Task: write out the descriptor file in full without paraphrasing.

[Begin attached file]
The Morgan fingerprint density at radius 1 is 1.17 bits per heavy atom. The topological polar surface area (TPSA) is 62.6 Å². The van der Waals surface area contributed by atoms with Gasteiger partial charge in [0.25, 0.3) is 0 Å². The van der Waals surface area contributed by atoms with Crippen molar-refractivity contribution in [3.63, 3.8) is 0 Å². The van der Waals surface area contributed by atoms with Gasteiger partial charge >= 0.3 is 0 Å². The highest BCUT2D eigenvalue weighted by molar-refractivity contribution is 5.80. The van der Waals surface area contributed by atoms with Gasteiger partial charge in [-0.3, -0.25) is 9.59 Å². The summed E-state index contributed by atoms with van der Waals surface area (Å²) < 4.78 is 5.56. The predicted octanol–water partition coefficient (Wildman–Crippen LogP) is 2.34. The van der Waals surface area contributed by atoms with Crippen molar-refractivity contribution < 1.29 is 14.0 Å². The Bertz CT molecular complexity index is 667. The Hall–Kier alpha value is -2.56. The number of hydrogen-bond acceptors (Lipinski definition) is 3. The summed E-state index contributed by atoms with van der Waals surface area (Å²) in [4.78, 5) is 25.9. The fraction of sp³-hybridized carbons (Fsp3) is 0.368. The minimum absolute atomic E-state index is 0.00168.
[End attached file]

The Morgan fingerprint density at radius 1 is 1.17 bits per heavy atom. The topological polar surface area (TPSA) is 62.6 Å². The van der Waals surface area contributed by atoms with Gasteiger partial charge in [0.25, 0.3) is 0 Å². The van der Waals surface area contributed by atoms with Crippen molar-refractivity contribution in [3.63, 3.8) is 0 Å². The van der Waals surface area contributed by atoms with Gasteiger partial charge >= 0.3 is 0 Å². The highest BCUT2D eigenvalue weighted by molar-refractivity contribution is 5.80. The van der Waals surface area contributed by atoms with Gasteiger partial charge in [-0.3, -0.25) is 9.59 Å². The summed E-state index contributed by atoms with van der Waals surface area (Å²) < 4.78 is 5.56. The predicted octanol–water partition coefficient (Wildman–Crippen LogP) is 2.34. The van der Waals surface area contributed by atoms with Crippen molar-refractivity contribution < 1.29 is 14.0 Å². The Bertz CT molecular complexity index is 667. The Hall–Kier alpha value is -2.56. The number of hydrogen-bond acceptors (Lipinski definition) is 3. The summed E-state index contributed by atoms with van der Waals surface area (Å²) in [4.78, 5) is 25.9. The fraction of sp³-hybridized carbons (Fsp3) is 0.368. The minimum absolute atomic E-state index is 0.00168.